The last Jew has left Afghanistan. In a country that once hosted a thriving community of 40,000 members, Zebulon Simontov, a 62-year-old former restaurant owner and carpet dealer, is said to have made his way overland and out of the country. His wife and two daughters immigrated to Israel in 1998, but he stayed on as the caretaker of Kabul’s one remaining synagogue.
For the last 16 years, Simontov has been the Kabul synagogue’s sole resident, marking each holiday with a stubborn insistence on remaining in the country of his birth.
As he told Foreign Policy two years ago, he is “a man with no fear. I will never leave Afghanistan because of the Taliban or anyone else.”
Now, just before the High Holy Days, and with the urging of his friendly neighbors along Flower Street in Afghanistan’s capital, he accepted the help of Israeli-American businessman Moti Kahana to escape. Along with dozens of non-Jewish women and children, Simontov undertook a perilous five-day journey out of the country. Portions of the journey were broadcast on KAN, the state-owned Israeli television channel.
For hundreds, some say thousands of years, the Jews of Afghanistan survived repeated invasions, wars, riots, and religious persecution to create their distinctive Jewish communities along the Silk Road.
In recent years there has been a concerted effort to save the record of this people that, as tradition has it, descends from the ten lost tribes who vanished after the Assyrian invasion of Israel in 721 BCE.
A look at some of this history can be found in the pages of a rare volume, “Afghanistan: The Synagogue and the Jewish Home,” issued in an individually numbered edition of 500 copies by the Hebrew University in Jerusalem in 1991.
A copy of the book in Hebrew and English, numbered 177, is now in a private collection in Atlanta. It offers a glimpse of how Jewish life in such significant communities as Herat, near the Persian border, and Balkh, in the north of the country near Tajikistan in Central Asia, differed from the Ashkenazic or Sephardic world in Europe and America.
On the eve of Yom Kippur, as the catalog’s authors, Zohar Hanegbi and Bracha Yaniv describe it, Jews in the East and West differed dramatically in their customs.
While the Jews in Europe and America acknowledged their sins in the “Al Chet” prayer by gently tapping their chest, Jews in Afghanistan accounted for their mistakes by preparing for a ritual flogging.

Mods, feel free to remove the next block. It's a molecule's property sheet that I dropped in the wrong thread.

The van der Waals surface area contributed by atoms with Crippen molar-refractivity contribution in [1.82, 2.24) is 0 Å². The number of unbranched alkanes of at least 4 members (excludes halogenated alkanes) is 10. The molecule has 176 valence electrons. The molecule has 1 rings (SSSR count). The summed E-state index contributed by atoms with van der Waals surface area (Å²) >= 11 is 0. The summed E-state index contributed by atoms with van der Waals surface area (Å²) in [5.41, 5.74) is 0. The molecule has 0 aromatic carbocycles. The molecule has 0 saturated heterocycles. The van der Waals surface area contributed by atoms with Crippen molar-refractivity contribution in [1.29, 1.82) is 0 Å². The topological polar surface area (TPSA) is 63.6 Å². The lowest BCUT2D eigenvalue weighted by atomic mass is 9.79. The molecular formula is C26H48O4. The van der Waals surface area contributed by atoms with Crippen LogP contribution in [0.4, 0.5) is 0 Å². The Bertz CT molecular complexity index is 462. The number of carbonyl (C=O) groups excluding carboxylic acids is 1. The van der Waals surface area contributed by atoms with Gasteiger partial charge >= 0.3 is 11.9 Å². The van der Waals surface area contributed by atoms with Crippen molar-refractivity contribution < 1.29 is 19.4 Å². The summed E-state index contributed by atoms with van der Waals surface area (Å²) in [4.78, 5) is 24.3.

After the evening service, each male over bar mitzvah age was required to receive 39 strokes on their back with a soft leather flogger while Psalm 78 was read. After that, the rabbi would issue a pardon for the individual’s sins.
While Jews in the West lit a pair of holiday tapers that might, at best, burn for an hour or two, Afghan Jews would light enormous candles they had created for each of their synagogues.
These candles were over six feet tall and often held in place by a copper or clay candle holder, or sham’dan.
The creation of the candles involved the entire community, which worked for more than a month under the supervision of local rabbis. High-quality wax was melted and gradually dripped around a braided cotton wick, made of six strands of cotton — one for each man to be called to the reading of the Torah on Yom Kippur.
It burned in the synagogue from the eve of Yom Kippur until prayers ended with the Ne’ilah service the following evening. Drops of the wax were said to be able to help cure the sick. In addition, the remains of the candle were used to make Havdalah candles for use in the synagogue and for Simchat Torah, when they lit the sanctuary for a night of dancing and song.
The catalogue contains almost 120 pages of photographs, including ornate marriage contracts from the 19th century, and handwritten and illustrated notebooks taken from Talmud study during the 1940s.
The book displays beautifully handcrafted ten-sided wooden Torah cases, bound with silk velvet, and crowns made up of three sets of metal finials. A malbush or scarf of hand-woven fabric is draped between the Torah’s ornaments.
Starting in the early 1950s, Jews began to leave Afghanistan in large numbers for Israel and America. By the time the Soviet Union invaded the country in 1979, they were almost all gone.
But they brought many of their ritual objects with them or had them shipped abroad. Elijah’s Chair, used during circumcision ceremonies, ended up in an Afghan synagogue in Bnei Brak in Israel. A pair of 19th century Torah scrolls found a new home in Queens in New York City.
A rare collection of religious documents, over a thousand years old, from an Afghani genizah, or synagogue depository, made their way to the National Library of Israel.
In Jerusalem, Tel Aviv, New York, London, and many other places, Afghani Jews made new homes out of old memories.
Now the last of Afghanistan’s Jews, Zebulon Simontov, has joined this community’s diaspora. The lights in his old synagogue home have been extinguished one final time.